Global inflation, global depression

As a result of skyrocketing global inflation, the general standard of living has been severely affected in many countries worldwide, and the hardest months are yet to come.

If interest rates remain at current levels, the cost of living and the expenses of companies will increase drastically. If major central banks decide to raise interest rates drastically, money inflows to the economy may dry up while state debt levels will shoot up. Either way, the probability of a global depression is increasing.

In Europe, this can be further exacerbated by soaring energy prices. The war in Ukraine and the depreciation of the euro have made energy imports so expensive that energy prices now endanger the general standard of living. The Russia-Ukraine war may continue for more than a year from now, further strengthening inflationary pressures. In light of current inflation rates of nearly 10%, I do not think that the 2% inflation target in the EU and the US is within reach on a 1-year horizon. We will have to wait a long time for price stability.

Against this backdrop, elevated volatility will characterize energy and stock prices as well as currency exchange rates in the next months. High volatility can provide opportunities for investors and growing interest in investing may result in a higher number of new account openings at brokers. 

On the other hand, volatile markets come with a set of risks, especially for traders who buy and sell leveraged products because the improper use of leverage can lead to margin calls.

Suggestions for retail traders in the current economic climate:

  • Choosing a reliable broker is of paramount importance; traders should pay particular attention to spotting and avoiding scam brokers.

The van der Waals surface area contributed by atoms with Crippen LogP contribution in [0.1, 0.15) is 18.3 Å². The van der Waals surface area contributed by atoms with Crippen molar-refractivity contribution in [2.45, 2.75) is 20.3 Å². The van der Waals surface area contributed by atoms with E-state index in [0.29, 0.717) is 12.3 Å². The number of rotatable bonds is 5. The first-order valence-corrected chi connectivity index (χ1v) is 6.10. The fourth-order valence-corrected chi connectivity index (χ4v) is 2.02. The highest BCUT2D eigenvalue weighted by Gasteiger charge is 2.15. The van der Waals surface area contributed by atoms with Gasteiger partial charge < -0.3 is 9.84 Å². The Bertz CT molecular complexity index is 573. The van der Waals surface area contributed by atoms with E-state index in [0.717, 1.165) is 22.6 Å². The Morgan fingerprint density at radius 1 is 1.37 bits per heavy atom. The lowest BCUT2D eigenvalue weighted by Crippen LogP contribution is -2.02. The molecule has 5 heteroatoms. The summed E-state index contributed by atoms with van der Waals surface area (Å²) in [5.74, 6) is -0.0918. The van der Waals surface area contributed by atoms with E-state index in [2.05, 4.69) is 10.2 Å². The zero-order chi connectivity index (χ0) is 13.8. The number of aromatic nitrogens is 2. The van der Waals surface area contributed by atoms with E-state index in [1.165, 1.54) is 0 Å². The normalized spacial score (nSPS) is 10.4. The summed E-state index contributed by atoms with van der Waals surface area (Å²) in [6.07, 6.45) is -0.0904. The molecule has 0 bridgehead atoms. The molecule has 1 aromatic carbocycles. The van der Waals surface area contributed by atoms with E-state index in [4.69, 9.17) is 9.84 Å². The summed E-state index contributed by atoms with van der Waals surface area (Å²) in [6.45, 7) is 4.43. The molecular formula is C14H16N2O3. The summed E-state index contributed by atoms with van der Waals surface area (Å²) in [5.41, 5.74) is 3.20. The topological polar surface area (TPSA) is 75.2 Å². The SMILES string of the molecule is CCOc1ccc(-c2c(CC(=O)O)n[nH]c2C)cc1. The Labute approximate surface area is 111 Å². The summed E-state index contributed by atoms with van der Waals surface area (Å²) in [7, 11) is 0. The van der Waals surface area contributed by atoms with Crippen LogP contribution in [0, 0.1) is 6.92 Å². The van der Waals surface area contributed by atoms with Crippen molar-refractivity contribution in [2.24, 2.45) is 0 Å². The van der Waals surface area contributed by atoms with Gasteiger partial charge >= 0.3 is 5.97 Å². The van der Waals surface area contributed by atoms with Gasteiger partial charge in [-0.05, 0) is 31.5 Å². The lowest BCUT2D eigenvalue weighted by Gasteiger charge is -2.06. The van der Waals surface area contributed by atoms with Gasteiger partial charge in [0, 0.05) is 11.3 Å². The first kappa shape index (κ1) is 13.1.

• Trading liquid assets is recommended in order to avoid gap risk.
  • Using risk management tools and going for an adequate leverage level are important.
  • Some assets can be extremely volatile, traders should focus on proper position sizing.
  • Special attention should be paid to slippage and execution risks.
  • Traders should always check trading costs.

Author of this article

Krisztián Gátonyi

Author of this article

Krisztián has 15 years of experience in proprietary trading, mainly in the interbank currency market as a foreign exchange risk manager. He received his MSc degree in International Business from the University of Middlesex. He is interested also in real estate and dividend growth investing. His purpose is to help people find the best investment provider.

Krisztián Gátonyi

Senior Broker Expert

Krisztián has 15 years of experience in proprietary trading, mainly in the interbank currency market as a foreign exchange risk manager. He received his MSc degree in International Business from the University of Middlesex. He is interested also in real estate and dividend growth investing. His purpose is to help people find the best investment provider.

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